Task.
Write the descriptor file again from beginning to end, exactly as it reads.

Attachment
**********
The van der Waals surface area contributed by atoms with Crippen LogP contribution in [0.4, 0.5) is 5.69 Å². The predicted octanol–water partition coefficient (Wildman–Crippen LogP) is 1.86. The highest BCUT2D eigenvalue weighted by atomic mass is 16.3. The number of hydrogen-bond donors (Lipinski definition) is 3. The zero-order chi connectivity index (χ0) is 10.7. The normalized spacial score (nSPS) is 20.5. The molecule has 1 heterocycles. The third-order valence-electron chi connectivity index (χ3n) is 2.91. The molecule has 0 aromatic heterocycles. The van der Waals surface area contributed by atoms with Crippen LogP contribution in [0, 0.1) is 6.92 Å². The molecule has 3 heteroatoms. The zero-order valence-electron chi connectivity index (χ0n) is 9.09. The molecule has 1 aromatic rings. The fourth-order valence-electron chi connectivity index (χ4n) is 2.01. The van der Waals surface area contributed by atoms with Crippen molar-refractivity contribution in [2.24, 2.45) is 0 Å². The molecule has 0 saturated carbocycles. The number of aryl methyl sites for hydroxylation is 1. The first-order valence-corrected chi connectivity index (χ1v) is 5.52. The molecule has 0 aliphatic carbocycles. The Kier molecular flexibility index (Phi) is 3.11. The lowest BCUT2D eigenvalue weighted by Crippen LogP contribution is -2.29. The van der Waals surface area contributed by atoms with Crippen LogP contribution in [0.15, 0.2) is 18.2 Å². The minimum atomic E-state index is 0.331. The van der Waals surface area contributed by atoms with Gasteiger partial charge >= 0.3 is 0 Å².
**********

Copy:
The van der Waals surface area contributed by atoms with Crippen LogP contribution in [0.4, 0.5) is 5.69 Å². The predicted octanol–water partition coefficient (Wildman–Crippen LogP) is 1.86. The highest BCUT2D eigenvalue weighted by atomic mass is 16.3. The number of hydrogen-bond donors (Lipinski definition) is 3. The zero-order chi connectivity index (χ0) is 10.7. The normalized spacial score (nSPS) is 20.5. The molecule has 1 heterocycles. The third-order valence-electron chi connectivity index (χ3n) is 2.91. The molecule has 0 aromatic heterocycles. The van der Waals surface area contributed by atoms with Crippen LogP contribution in [0, 0.1) is 6.92 Å². The molecule has 3 heteroatoms. The zero-order valence-electron chi connectivity index (χ0n) is 9.09. The molecule has 1 aromatic rings. The fourth-order valence-electron chi connectivity index (χ4n) is 2.01. The van der Waals surface area contributed by atoms with Crippen molar-refractivity contribution in [2.24, 2.45) is 0 Å². The molecule has 0 saturated carbocycles. The number of aryl methyl sites for hydroxylation is 1. The first-order valence-corrected chi connectivity index (χ1v) is 5.52. The molecule has 0 aliphatic carbocycles. The Kier molecular flexibility index (Phi) is 3.11. The lowest BCUT2D eigenvalue weighted by Crippen LogP contribution is -2.29. The van der Waals surface area contributed by atoms with Crippen LogP contribution in [0.15, 0.2) is 18.2 Å². The minimum atomic E-state index is 0.331. The van der Waals surface area contributed by atoms with Gasteiger partial charge >= 0.3 is 0 Å².